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Stressed Out
A Quick Music Discussion Guide for Parents
03/04/2016

Dynamic ImageThe Song: Stressed Out

Main Point: Life can be extremely stressful, but in Christ we have the promise of a peace that passes comprehension

Vital Info Before You Get Started:
The following info should help you contextualize this very popular song so you can have a great discussion about it with your kids.

21 Pilots bring a mix of piano (sometimes an electronic keyboard or a keytar), synthesizer, drums (also mixed with electronic drums some parts), vocals, and occasionally ukulele. Their songs are poetry-based (written by Joseph and Dun). Joseph has stated that when poetry is too long, he needs to start rapping to fit the lyrics in.
People typically have trouble affiliating the band to a specific genre to describe them, since they bridge so many. However, many fans (and themselves to a degree) have labeled them "Schizophrenic pop" (also known as Schizoid pop), a technically unofficial subgenre of pop.
Although many of their songs contain allusions to Christian theology and have messages (even if implied) about God, and all members of the band (past and present) are Christians, 21 Pilots is not considered a Christian band. (www.wikipedia.com)
As of this writing, the song’s music video has been viewed more than 103 million times on YouTube.

IMPORTANT NOTE TO PARENTS: We at The Source for Parents believe that certain elements in our youth culture can serve as good discussion jump starters with students. At the same time, we would never hope to introduce students to a negative influence that they haven’t already encountered. This balance is a delicate one. In our experience most students, churched and unchurched, keep pretty current with music and music videos. Thanks to YouTube, MTV.com, and iTunes, the most popular music videos and songs are free to access only a click away. If you decide to use this, do so by catering it to fit your family’s needs.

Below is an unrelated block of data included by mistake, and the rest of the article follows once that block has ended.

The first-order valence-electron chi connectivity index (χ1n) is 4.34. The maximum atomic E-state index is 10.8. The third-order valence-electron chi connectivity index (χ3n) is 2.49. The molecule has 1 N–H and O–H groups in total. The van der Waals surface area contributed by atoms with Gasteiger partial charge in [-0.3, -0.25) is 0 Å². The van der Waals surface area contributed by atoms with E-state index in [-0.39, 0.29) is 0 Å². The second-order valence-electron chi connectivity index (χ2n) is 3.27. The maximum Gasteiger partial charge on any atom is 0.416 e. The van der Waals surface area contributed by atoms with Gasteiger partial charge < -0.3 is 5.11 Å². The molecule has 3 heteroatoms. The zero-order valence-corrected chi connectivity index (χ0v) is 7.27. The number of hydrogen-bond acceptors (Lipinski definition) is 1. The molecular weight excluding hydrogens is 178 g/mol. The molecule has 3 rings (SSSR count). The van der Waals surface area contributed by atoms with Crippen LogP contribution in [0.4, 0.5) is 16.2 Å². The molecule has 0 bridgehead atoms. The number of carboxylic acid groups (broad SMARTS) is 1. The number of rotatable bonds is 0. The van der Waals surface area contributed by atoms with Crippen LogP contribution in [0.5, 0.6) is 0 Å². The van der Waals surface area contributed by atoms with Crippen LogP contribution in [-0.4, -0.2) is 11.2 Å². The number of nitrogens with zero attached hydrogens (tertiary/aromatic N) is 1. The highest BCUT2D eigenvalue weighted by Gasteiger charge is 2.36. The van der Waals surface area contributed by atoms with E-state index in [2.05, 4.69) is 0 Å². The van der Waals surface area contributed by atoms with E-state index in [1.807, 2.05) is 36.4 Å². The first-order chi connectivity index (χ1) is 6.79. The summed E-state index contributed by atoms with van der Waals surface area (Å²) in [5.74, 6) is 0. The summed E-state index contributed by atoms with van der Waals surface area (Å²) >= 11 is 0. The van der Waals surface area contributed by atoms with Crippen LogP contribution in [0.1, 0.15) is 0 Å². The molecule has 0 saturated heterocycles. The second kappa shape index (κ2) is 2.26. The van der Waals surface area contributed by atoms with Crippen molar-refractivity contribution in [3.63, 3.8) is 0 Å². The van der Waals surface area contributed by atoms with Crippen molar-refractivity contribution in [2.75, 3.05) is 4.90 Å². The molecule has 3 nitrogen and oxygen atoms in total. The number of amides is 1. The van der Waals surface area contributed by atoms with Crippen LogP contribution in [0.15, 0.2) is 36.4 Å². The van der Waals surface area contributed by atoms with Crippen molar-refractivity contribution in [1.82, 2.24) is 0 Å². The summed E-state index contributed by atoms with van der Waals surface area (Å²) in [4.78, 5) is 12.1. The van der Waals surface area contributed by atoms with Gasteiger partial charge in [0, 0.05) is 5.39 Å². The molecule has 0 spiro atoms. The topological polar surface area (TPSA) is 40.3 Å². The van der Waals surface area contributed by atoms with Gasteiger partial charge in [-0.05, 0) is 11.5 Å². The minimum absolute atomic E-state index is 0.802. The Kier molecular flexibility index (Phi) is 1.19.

Since this song is so popular, your kids most likely have heard it. When you sit down to discuss this song, make sure to have a copy of the lyrics available (below) and access to the music video (which we provided in the link below, as well).

Above all, don’t appear as if you have a “canned” discussion in your head and rattle off questions like a teacher giving a pop quiz—your kids get enough of that in school. This is a guide, primarily—not a verbatim script. Just familiarize yourself with the content here and start a conversation in the most natural, unforced way you know how.

The Music Video: It can be found online at https://www.youtube.com/watch?v=pXRviuL6vMY

The Music Video:

The music video can be played for free at https://www.youtube.com/watch?v=pXRviuL6vMY



Song Lyrics:

"Stressed Out"

I wish I found some better sounds no one's ever heard,
I wish I had a better voice that sang some better words,
I wish I found some chords in an order that is new,
I wish I didn't have to rhyme every time I sang,

I was told when I get older all my fears would shrink,
But now I'm insecure and I care what people think.

My name's 'Blurryface' and I care what you think.
My name's 'Blurryface' and I care what you think.

Wish we could turn back time, to the good ol' days,
When our momma sang us to sleep but now we're stressed out.
Wish we could turn back time, to the good ol' days,
When our momma sang us to sleep but now we're stressed out.

We're stressed out.

Sometimes a certain smell will take me back to when I was young,
How come I'm never able to identify where it's coming from,
I'd make a candle out of it if I ever found it,
Try to sell it, never sell out of it, I'd probably only sell one,

It'd be to my brother, 'cause we have the same nose,
Same clothes homegrown a stone's throw from a creek we used to roam,
But it would remind us of when nothing really mattered,
Out of student loans and treehouse homes we all would take the latter.

My name's 'Blurryface' and I care what you think.
My name's 'Blurryface' and I care what you think.

Wish we could turn back time, to the good ol' days,
When our momma sang us to sleep but now we're stressed out.
Wish we could turn back time, to the good ol' days,
When our momma sang us to sleep but now we're stressed out.

We used to play pretend, give each other different names,
We would build a rocket ship and then we'd fly it far away,
Used to dream of outer space but now they're laughing at our face,
Saying, "Wake up, you need to make money."
Yo.

We used to play pretend, give each other different names,
We would build a rocket ship and then we'd fly it far away,
Used to dream of outer space but now they're laughing at our face,
Saying, "Wake up, you need to make money."
Yo.

Wish we could turn back time, to the good ol' days,
When our momma sang us to sleep but now we're stressed out.
Wish we could turn back time, to the good ol' days,
When our momma sang us to sleep but now we're stressed out.

Used to play pretend, used to play pretend, bunny
We used to play pretend, wake up, you need the money
Used to play pretend, used to play pretend, bunny
We used to play pretend, wake up, you need the money